Know These Safety Tips When Labeling Your Child's Items

Consider Placement, Location

name tag

It important to label your children's clothing so teacher's, coaches and other caregivers can locate your child's jackets in a pile of 25 jackets, but can labeling clothes, water bottles or other items make your kid a target of a predator?

A predator can read the name from the label and call out to a kid while appearing to "know" your child. It's often difficult for kids to separate strangers from acquaintances, and even good guys from the bad guys, and an a adult calling by them often makes a child think the person must be on the okay list.

Label discreetly

While labeling jackets or other items on the outside prominently are just fine when parents are accompanying children (i.e. a soccer game, dance performance, or school field trip), it's not recommended to have obvious name labels in cases where a child may be not always be under the constant watch of an adult (i.e. walking home from school). In those cases, label their name discreetly on the inside. When doing so, however, be sure to label names in a place where people will actually look and see the information if it's left out and placed into lost-and-find areas.

Label areas that cannot be removed

Be sure to put a kid's name on especially-coveted items in areas that cannot easily removed or cut out (avoid the inside brand labels, if possible). Writing a child's name in permanent ink on the inside of a collar, for example, can be a perfect location. First, however, make sure the ink will not show on the outside, in essence ruining the look of the garment.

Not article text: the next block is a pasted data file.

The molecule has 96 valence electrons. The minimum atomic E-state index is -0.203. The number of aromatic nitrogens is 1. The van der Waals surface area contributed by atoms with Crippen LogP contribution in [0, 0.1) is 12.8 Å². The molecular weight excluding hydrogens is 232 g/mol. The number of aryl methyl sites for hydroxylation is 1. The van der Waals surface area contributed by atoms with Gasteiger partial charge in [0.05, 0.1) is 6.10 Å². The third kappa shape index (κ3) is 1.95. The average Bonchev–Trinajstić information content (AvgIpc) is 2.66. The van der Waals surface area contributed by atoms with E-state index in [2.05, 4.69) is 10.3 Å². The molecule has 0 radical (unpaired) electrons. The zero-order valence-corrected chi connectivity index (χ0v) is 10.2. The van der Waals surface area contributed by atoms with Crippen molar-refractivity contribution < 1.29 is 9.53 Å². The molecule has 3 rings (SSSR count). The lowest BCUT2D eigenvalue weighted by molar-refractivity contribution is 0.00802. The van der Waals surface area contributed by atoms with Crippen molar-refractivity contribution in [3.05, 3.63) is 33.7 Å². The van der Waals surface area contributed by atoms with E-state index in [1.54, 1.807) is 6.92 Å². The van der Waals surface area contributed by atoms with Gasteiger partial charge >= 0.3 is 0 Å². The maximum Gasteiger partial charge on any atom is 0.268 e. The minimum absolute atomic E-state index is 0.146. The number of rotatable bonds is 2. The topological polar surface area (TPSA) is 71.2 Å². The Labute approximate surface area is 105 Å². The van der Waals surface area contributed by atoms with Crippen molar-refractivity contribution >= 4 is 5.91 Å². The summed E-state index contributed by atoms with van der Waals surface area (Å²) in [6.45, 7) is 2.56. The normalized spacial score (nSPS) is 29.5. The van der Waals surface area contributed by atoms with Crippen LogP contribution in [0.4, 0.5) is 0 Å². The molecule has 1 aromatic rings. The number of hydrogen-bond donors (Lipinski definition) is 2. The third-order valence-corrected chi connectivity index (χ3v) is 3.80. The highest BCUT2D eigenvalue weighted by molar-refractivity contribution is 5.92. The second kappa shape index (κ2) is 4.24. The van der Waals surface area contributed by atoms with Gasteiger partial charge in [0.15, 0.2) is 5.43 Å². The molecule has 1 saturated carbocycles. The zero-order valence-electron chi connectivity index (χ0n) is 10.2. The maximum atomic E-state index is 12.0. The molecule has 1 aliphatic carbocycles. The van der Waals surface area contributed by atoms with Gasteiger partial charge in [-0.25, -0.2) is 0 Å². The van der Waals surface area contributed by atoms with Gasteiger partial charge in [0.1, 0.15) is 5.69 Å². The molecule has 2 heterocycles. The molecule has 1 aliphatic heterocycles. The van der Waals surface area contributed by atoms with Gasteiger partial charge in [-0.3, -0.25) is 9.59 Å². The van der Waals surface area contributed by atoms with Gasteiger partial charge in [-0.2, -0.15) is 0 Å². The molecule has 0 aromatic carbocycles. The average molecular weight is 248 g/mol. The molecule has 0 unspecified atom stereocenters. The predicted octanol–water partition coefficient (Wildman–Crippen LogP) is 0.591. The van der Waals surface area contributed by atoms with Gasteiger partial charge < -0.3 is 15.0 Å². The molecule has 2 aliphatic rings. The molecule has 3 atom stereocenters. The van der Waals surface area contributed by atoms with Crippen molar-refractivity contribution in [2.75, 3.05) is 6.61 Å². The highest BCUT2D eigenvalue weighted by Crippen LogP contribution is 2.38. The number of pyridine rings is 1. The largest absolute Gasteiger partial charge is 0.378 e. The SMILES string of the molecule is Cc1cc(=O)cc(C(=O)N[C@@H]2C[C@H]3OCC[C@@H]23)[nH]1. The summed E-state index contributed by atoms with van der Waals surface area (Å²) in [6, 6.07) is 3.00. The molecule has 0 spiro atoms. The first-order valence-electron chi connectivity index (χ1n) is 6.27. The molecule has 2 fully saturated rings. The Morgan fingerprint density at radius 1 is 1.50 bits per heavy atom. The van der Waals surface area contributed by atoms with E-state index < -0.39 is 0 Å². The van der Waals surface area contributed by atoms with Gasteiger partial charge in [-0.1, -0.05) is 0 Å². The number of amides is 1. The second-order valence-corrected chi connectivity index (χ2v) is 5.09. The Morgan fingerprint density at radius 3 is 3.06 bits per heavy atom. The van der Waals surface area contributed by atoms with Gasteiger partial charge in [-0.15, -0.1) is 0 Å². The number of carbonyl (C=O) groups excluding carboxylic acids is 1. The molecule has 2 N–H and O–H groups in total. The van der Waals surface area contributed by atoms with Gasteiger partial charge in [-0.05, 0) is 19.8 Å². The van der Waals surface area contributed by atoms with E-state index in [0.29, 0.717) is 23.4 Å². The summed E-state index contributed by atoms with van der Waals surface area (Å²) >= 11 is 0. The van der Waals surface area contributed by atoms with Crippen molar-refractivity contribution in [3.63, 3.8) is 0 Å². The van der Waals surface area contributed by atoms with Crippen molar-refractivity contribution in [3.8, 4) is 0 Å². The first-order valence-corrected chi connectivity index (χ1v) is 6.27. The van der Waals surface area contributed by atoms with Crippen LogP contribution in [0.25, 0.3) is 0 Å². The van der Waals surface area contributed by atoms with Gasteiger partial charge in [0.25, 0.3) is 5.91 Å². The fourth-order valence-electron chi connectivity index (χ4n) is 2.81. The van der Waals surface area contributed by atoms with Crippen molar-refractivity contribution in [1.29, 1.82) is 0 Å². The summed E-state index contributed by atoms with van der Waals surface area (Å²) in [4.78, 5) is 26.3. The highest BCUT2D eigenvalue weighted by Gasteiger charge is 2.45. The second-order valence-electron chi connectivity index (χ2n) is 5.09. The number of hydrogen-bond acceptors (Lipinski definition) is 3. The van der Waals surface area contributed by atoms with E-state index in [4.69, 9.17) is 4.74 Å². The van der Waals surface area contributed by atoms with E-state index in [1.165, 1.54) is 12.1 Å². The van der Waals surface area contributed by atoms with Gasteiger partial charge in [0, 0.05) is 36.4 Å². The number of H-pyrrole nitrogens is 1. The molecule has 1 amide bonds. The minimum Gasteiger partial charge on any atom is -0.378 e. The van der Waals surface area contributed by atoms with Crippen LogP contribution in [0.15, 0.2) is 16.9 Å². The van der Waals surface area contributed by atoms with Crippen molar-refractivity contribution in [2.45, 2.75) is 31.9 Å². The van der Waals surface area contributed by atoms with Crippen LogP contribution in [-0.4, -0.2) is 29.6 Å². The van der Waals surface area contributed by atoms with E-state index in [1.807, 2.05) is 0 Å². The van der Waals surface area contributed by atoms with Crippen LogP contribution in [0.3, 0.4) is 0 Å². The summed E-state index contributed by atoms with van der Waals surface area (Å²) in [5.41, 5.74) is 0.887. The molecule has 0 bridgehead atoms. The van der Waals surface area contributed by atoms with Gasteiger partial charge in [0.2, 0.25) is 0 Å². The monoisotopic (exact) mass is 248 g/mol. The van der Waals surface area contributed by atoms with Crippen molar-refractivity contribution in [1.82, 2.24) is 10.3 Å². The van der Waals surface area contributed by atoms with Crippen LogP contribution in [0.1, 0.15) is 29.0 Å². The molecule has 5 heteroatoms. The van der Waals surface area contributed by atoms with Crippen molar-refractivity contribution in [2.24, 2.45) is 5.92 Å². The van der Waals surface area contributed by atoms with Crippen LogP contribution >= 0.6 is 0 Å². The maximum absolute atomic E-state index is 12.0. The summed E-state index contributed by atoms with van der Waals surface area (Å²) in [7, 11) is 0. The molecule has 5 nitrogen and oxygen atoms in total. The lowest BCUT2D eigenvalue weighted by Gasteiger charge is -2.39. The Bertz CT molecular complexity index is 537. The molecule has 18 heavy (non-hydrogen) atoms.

Label creatively

Some parents have created unique ways of identifying their child and labeling items. One family color codes family members by color, and has relayed that information to preschool teachers, educators and family and friends alike. She has developed a unique iron-on label she affixes in clothing and even uses permanent markers in the color-match system to label toys and other items.

Another parent simply uses her kids' initials; still another puts the family name on everything, and hopes lost items will be returned to her this way.

In the end, factor whether peace of mind over being perhaps extra safety conscious outweighs the possibility that a child's beloved toy or clothing taken/worn outside the home will not end up back with you at the end of the day.

Updated by Jill Ceder

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